From the consumer’s perspective, perhaps the most important question is whether inflated prices will ever come down. To understand this, we must first review the fundamental reasons behind recent price increases.
Two things about the causes are beyond dispute. First, fuel prices have played a central role. In the early phase of the pandemic, lockdowns and voluntary isolation precipitated a significant drop in fossil fuel consumption.
This drop in demand brought on low prices, which, in turn, caused many energy companies (especially smaller ones) to go out of business or lay off workers, many of whom were involved in fuel transportation.
As mobility began to ease with mitigation and vaccination, the losses in labor meant fewer companies could handle the recovering demand for energy, resulting in consumer competition for limited resources, driving prices up beyond pre-pandemic levels. Since fuel is needed for the production and transportation of everything, this heightened demand translated into a systematic increase in the prices of, well, everything.
The second fact is that this pattern of lost labor, especially in transportation, impacted every industry, albeit to different degrees. The demand for components, parts, and ingredients across all manufacturing sectors suffered varying drops early in the pandemic, precipitating closures and lay-offs across the globe.
As businesses started back up, the reduced capacity to produce and deliver meant fewer supplies were available to meet renewed demand, creating a second rush of rising prices that ran in parallel with fuel.
There are, of course, other things going on too, like disrupted global supply chains and the Great Resignation, but the bottom line here is that recent inflation has been caused mostly by the pandemic.
Given these facts, the average person might expect high prices to return to pre-pandemic levels once COVID-19 subsides and business activity returns to normal. Unfortunately, history has shown this is not always the case. Let me use ramen and eggs to illustrate.
In 2016, South Korean ramen companies collectively raised their prices by an average of 5.7 percent, citing an 11.4 percent year-to-year shock increase in palm oil price as the primary reason (palm is the most common oil used in ramen). This was despite both flour and palm oil prices having steadily decreased by about 50 percent in the five years preceding 2016.
Even though the palm shock was temporary, with prices coming back down by 15.8 percent over the next three years, ramen prices never returned to their pre-shock levels, making the inflation permanent.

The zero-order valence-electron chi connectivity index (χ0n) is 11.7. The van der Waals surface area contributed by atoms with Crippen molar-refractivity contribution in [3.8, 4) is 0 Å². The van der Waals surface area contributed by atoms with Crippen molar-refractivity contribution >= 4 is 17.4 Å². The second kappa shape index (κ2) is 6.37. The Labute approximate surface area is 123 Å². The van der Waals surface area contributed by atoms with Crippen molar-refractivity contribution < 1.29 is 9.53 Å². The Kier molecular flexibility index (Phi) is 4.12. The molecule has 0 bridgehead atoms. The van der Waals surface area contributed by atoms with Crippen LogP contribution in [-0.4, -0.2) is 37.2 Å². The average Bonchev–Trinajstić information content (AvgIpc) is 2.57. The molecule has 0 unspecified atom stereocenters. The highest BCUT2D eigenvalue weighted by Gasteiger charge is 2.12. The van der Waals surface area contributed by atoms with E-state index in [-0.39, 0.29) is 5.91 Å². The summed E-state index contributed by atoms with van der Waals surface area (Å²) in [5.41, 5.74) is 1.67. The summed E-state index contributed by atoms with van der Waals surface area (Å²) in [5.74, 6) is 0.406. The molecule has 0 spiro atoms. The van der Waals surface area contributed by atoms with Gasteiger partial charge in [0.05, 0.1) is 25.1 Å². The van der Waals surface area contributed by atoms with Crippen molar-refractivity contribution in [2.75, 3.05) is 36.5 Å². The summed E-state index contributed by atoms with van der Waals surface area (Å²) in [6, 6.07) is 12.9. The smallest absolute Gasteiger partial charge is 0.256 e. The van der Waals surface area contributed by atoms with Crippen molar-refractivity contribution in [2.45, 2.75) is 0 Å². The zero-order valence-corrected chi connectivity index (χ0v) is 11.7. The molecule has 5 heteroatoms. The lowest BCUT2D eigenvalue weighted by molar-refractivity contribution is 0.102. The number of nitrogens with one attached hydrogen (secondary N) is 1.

In the winter of 2016 and spring of 2017, Korean egg prices also experienced a significant shock, but for a completely different reason: avian flu. Millions of chickens were culled, with egg prices rising from 5,500 Won per 30 eggs in 2016 to over 6,000 Won in 2017.
At its peak, prices even briefly hit 12,000 Won. The government helped offset rising costs by subsidizing egg imports and providing recovery aid to farmers to restore lost animal stocks. These efforts facilitated a gradual return of prices to pre-cull levels, with average prices in 2019 actually falling below 5,500 Won per 30.
So, what’s going on? Why did prices in one case return to pre-crisis levels while those in the other did not? The main reason is competition.
Free Market System
Egg prices are more malleable than ramen because Korea has hundreds of domestic egg farms, most of them willing to compete for increased sales by undercutting the prices offered by competitors.
This is the oft-sought-after outcome of free-market economies: that competition will ultimately benefit the consumer. Timely government support also played a key role, adding supply to the market and offsetting recovery costs.
On the ramen side, the dynamic is much different. Most consumers view eggs from different companies as roughly equivalent, a perception that does not apply to ramen, which, in Korea, is manufactured by only one of four conglomerates.
When one egg company offers a lower price than another, it is easy to switch brands because the products are viewed as interchangeable. Ramen, however, isn’t like that.
If your preferred flavor is the “Shin” brand offered by the Nongshim company, it is very unlikely that you will find another brand from another company tasting the same. This, in turn, means you would not view the two as equivalent, being unlikely to switch from one to the other just because the second offered a lower price.
This reality is an important contributor to pricing power, defined as the ability of a company to increase prices without reducing demand for its products. This distinction between ramen and eggs illustrates how consumer perception helps determine whether inflated prices will return to pre-shock levels or not.
Although some analysts have described current pandemic inflation as “transient until proven otherwise”, individual consumers might be better served taking a “permanent until proven transient” approach since odds are that most of their favorite products will never return to pre-pandemic levels, precisely because they are the preferred brand.Disclaimer: The views and opinions expressed here are those of the author and do not necessarily reflect the editorial position of The Globe Post.